Climate change already has many negative impacts with wide-ranging effects. According to the International Monetary Fund (IMF), global warming is significantly slowing economic growth in African countries while the population is growing rapidly. Climate change increases poverty and conflicts, as well as migration pressure.

It’s time to act. In terms of scale, the solution to the climate crisis is an exceptional challenge in the history of humankind. Emissions must be reduced quickly in all sectors of the economy.

Scaling up climate investments will require innovation in five key areas

Alzbeta Klein's picture


Just ask the investors: businesses in emerging markets can no longer afford to ignore the risks posed by the changing climate to their bottom lines. Ranging from increasingly frequent and severe weather events to new regulations and changing consumer preferences, climate change is fundamentally transforming the way we do business. Increasingly, companies and their investors are seeking opportunities to transition to and invest in climate-smart portfolios.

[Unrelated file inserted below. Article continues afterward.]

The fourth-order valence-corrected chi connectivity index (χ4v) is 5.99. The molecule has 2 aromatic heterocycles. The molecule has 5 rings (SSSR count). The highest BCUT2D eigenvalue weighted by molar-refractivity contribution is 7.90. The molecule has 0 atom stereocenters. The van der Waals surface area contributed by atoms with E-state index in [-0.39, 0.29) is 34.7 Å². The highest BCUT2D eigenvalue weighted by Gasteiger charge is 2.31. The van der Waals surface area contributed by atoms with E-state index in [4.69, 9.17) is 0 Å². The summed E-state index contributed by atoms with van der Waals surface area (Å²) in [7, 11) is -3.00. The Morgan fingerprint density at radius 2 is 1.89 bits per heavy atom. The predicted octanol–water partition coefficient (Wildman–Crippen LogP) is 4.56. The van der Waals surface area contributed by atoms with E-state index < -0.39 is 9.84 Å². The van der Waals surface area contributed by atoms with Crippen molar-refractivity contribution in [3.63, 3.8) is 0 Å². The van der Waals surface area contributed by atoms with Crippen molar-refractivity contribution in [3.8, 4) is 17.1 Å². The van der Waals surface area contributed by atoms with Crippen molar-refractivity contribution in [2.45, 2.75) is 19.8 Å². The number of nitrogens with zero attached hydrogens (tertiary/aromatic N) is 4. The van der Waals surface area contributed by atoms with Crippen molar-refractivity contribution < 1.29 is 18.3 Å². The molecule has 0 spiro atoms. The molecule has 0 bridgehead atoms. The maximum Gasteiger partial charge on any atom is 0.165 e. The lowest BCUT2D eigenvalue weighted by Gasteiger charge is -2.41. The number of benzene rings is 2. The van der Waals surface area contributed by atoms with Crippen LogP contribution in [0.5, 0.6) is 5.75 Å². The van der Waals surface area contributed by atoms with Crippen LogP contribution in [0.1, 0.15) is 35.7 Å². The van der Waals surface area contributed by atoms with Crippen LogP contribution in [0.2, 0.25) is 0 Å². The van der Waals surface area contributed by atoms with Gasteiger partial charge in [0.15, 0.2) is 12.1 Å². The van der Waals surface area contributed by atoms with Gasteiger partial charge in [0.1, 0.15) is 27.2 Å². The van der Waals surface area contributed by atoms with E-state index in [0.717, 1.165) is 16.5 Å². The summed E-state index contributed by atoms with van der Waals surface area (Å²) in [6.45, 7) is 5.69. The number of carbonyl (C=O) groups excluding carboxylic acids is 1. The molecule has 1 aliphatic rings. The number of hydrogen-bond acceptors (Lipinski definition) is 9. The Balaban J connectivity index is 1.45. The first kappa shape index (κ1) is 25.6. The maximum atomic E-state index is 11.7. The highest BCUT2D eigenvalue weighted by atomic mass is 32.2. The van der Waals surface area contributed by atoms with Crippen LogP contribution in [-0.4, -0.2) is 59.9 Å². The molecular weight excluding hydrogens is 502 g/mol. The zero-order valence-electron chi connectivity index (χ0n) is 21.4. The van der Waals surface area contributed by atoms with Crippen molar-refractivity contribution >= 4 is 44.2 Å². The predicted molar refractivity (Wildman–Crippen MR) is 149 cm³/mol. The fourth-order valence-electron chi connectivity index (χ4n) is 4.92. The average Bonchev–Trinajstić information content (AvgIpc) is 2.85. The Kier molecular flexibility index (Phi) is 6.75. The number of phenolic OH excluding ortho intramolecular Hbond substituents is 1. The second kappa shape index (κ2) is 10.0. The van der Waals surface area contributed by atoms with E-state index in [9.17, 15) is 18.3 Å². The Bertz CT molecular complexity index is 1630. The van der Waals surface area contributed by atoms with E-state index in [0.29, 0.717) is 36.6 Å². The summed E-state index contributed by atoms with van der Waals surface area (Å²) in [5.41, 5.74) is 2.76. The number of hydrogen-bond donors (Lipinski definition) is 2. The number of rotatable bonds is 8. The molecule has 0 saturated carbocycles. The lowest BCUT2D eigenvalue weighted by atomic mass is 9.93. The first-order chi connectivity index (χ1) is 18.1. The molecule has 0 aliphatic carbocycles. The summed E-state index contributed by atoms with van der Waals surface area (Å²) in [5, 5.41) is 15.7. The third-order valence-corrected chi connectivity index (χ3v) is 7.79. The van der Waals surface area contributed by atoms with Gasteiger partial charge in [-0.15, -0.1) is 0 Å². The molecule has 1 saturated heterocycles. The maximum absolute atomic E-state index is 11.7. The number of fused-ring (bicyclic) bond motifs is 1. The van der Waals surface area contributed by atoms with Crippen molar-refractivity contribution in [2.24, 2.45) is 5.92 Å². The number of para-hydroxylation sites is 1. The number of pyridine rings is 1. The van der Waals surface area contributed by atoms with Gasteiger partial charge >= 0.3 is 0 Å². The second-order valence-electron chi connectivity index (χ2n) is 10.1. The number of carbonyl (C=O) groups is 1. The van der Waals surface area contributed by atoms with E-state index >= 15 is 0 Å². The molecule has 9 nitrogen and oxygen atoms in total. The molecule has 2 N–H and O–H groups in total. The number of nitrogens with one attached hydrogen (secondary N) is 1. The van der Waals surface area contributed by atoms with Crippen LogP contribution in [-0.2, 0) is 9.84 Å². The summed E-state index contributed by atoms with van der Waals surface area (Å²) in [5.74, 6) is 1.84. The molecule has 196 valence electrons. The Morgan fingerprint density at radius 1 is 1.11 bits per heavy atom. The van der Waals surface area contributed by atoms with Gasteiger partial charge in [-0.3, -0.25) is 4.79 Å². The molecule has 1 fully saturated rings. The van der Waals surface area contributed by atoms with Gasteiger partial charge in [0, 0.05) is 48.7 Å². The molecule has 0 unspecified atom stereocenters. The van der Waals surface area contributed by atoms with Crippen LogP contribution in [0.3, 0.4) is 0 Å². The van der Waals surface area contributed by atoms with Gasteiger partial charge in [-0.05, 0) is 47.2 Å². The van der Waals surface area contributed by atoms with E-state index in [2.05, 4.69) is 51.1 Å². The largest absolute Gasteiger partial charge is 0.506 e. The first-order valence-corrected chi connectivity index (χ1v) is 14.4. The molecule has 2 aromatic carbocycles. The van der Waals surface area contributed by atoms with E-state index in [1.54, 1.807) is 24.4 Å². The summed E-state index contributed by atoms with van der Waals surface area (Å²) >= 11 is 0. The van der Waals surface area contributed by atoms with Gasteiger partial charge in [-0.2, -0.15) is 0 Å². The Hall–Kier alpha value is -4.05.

Reaffirming our commitment to carbon pricing and climate action

Catherine McKenna's picture
Second Annual Carbon Pricing Leadership Coalition High-Level Assembly. Photo: World Bank


When the world united around the historic Paris climate agreement, in 2015, the message was clear: It’s unfair to pass the burden of climate change to future generations.

We now need to put words into action. This week, leaders from 20 of the largest economies are meeting in Hamburg to find solutions to global challenges. Climate change will be front and center.